Zin is In
Zinfandel delivers great flavor at a reasonable price; part of the enjoyment is in the sneaking suspicion that you're getting away with something.
Whether winter finds you in rainy Napa Valley, snowy New York or curled up by a fire in a ski resort in Utah, there is very little that warms the heart, soothes the soul and dazzles the palate as much as a luscious glass of rich and spicy Zinfandel. Why has this American varietal exploded on the international scene, inspiring such passion in its admirers? For this simple reason: it's difficult to find any other red wine that delivers so much flavor without breaking the bank.
Sure, there are the single vineyard Zinfandel blockbusters packed with high alcohol punch that can run into the $40-$50 range, but there are some pretty spectacular Zinfandels that are readily available for $15 to $25. This combination of availability, quality and value is difficult to find. Over the last few years many Zins have taken on "underground" cult status, akin to the antithesis of mainstream Cabernet Sauvignon. Reinforcing this image is the considerable bohemian turnout at the now-legendary ZAP festival in San Francisco, which has become one of the hottest tickets in town. (ZAP is Zinfandel Advocates and Producers; you can check out their website at http://www.zinfandel.org)
But whether you're a bohemian or a mainstreamer or, like most people, you resist the very idea of being stereotyped in that way, my guess is that you take deep satisfaction in a discovery, a bargain. Which do you enjoy more: a $50 bottle that was given to you, or a bottle that you purchased yourself for $10 that tastes like a $50 bottle? It's a sneaky sort of pleasure, isn't it? It's like you outsmarted your local wine merchant, or cheated the heavens in some benign way. It's a victimless crime, but a steal nonetheless.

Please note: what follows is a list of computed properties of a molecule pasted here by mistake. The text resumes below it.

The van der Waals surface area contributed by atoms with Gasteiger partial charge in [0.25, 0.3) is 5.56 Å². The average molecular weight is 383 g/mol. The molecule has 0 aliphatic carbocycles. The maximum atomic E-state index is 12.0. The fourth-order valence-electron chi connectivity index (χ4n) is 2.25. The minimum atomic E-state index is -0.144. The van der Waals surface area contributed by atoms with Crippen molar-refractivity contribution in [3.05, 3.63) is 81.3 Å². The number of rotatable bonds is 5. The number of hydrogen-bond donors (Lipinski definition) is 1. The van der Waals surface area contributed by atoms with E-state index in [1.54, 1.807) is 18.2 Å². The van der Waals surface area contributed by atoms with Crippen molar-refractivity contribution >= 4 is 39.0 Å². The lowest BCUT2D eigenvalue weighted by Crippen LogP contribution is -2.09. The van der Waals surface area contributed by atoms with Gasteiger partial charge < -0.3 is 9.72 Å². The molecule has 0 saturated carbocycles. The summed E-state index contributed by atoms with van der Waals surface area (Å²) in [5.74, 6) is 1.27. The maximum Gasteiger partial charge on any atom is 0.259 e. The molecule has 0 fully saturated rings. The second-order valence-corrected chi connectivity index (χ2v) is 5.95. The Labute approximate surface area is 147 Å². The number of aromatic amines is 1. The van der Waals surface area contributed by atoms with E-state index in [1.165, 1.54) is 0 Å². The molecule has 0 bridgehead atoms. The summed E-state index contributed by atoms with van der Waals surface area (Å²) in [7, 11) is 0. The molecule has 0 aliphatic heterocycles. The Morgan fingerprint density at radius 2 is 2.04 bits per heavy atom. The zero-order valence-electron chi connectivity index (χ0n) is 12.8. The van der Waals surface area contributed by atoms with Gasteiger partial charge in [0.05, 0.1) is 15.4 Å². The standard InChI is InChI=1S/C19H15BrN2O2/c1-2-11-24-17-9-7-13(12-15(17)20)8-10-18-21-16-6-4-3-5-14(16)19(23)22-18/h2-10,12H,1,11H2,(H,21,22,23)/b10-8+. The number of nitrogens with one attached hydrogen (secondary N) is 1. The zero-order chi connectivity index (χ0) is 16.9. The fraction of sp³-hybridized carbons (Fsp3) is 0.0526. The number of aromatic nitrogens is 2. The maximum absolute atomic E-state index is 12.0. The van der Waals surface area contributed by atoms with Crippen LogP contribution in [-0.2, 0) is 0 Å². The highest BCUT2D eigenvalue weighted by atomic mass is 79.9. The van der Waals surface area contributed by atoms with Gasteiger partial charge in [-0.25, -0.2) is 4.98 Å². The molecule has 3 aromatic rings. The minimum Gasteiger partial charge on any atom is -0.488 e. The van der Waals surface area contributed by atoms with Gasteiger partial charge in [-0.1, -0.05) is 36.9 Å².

A good bottle of Zinfandel can have that effect. The sense of discovery lies in the fact that there are so many ways this versatile grape can be handled. This is the core of Paul Gregutt's rather dramatic story on Zin in this issue—dramatic in the sense that Zin was all-but-abandoned in the 1970s, when the focus of winemakers and consumers zoomed directly, and fixedly, on Cabernet and Chardonnay. Many of the old vines were in danger of being uprooted and discarded, until savvy winemakers (Draper, Peterson, Seps) and an agricultural college (University of California at Davis) acted to preserve the vines.
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Zinfandel, of course, is not the only place to look for a quality wine at a fair price. It is no exaggeration to say that we went halfway around the globe to find more such discoveries. In this issue's article on Australia, we speak with prominent winemakers there about the distinctive winemaking style that is emerging Down Under, producing well-priced wines in many categories. In the same spirit of wanderlust, we visit Scotland for a trip that must be a fantasy for fans of Scotch whisky: a tour of prominent distillers in the Edinburgh and Glasgow areas, the north country and some of the island groups. Here, you can taste your favorite spirit at its source and soak up the incomparable countryside of Scotland at the same time. As anyone who's toured a winery or distillery will tell you, sampling a cherished wine or spirit on the site where it's made forms a curious bond, just as if you do business over the phone for years and finally meet that person. The nature of your appreciation changes.
-Adam M. Strum